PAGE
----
The God of Stupidity

I’m on the roof of Buzzy’s car, spread-eagled for grip,
fingernails dug into the rubber seal around the windshield,
eyes tearing from the cold rain-specked wind coming at me.

Buzzy turns on the wipers – I had dared him to knock me off.
But I’ve learned not to flinch. The lake is somewhere off to the north.
We’ve just left The Rongovian Embassy, perhaps forcibly,

after a marriage ceremony improvised with tequila, a juke box
of country songs and a smattering of invented Rongovian
with a girl I’d met that night – Linda, I think. She had white white teeth

and laughed at everything I said. She seemed the perfect mate
for this new world I’d been born into that night after hitching down
from Syracuse. Ahead somewhere is the rocky driveway

down to Buzzy’s college rental on the lake. Turns are the hardest times
to stay on a roof, one side of the body loses its grip, the other
wants to keep hurtling forward, but I’ve studied this before

at slower speeds in warmer weather with less tequila. I squint
as the engine slows, dig in my nails, wrap my left foot around the roof edge,
press down and ride the turn into the woods, reeling in my right side

and clamping it to the roof as we straighten. To cheers below, I smile
into the blackness split by the white beams of Buzzy’s headlights.
I forget about the second turn and this time my left foot loses hold.

I hang for a moment like a flag, my legs spread wide grasping the air,
my right hand flailing at the night. A month from graduation,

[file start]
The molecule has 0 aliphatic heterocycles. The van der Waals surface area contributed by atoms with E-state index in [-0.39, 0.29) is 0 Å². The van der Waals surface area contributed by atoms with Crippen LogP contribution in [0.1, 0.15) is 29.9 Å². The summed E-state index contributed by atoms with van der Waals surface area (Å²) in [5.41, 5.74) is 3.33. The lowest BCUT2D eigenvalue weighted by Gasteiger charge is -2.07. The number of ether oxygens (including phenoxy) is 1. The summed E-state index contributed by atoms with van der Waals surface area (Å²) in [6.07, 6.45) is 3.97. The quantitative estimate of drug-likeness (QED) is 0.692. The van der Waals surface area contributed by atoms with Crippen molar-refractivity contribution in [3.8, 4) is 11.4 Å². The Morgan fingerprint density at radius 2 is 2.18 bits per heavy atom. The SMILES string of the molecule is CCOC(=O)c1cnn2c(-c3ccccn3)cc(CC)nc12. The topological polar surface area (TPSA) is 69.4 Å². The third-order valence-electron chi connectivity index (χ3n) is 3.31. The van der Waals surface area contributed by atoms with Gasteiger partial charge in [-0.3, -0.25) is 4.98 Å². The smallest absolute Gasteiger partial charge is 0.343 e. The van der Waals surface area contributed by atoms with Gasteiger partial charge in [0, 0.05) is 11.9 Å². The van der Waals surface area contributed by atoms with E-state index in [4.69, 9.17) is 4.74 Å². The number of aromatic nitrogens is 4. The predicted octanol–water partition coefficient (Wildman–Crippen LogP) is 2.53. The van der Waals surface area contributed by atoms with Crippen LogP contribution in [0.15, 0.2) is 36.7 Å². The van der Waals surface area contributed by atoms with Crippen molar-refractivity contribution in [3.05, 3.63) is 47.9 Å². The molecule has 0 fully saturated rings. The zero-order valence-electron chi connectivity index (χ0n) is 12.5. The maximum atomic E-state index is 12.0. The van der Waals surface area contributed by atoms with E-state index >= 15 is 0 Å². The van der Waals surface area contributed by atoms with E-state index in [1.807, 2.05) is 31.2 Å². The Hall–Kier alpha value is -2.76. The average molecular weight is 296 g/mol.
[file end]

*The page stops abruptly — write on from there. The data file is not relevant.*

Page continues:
life stretches ahead in incremental bits. I want to both freeze it

and skip ahead to the good parts. As my fingernails scrape
across the roof and I finally launch into the night,
my only thought is shit, shit, shit, shit, shit.

I fly between the pines lining the hill down to Lake Cayuga,
snapping off their brittle branches. Above the high-pitched whine
of wind, brakes screech and stones skitter in the driveway.

When I hit, I roll twice and land with a ooomph
against a smooth pine trunk. Buzzy and the others
scramble through the trees, swearing as they’re poked

and prodded by branches, hollering, Jack! Jack? Jack!?
I just lost my glasses, I say. The moon slid out from behind a cloud –
Or maybe it was there the whole time. Thank you, I whisper to the dark heavens.

I stand, check again for wounds, dust off the pine needles
and stumble up the hill. The wind roars behind me off the long finger
of glacial lake formed two million years ago and named for an Iroquois tribe

now long gone to Canada. And I realize, if there is a god of stupidity
he’s not a vengeful god. He is trying to save us, but there is just
too much stupidity in the world to save every one, every time.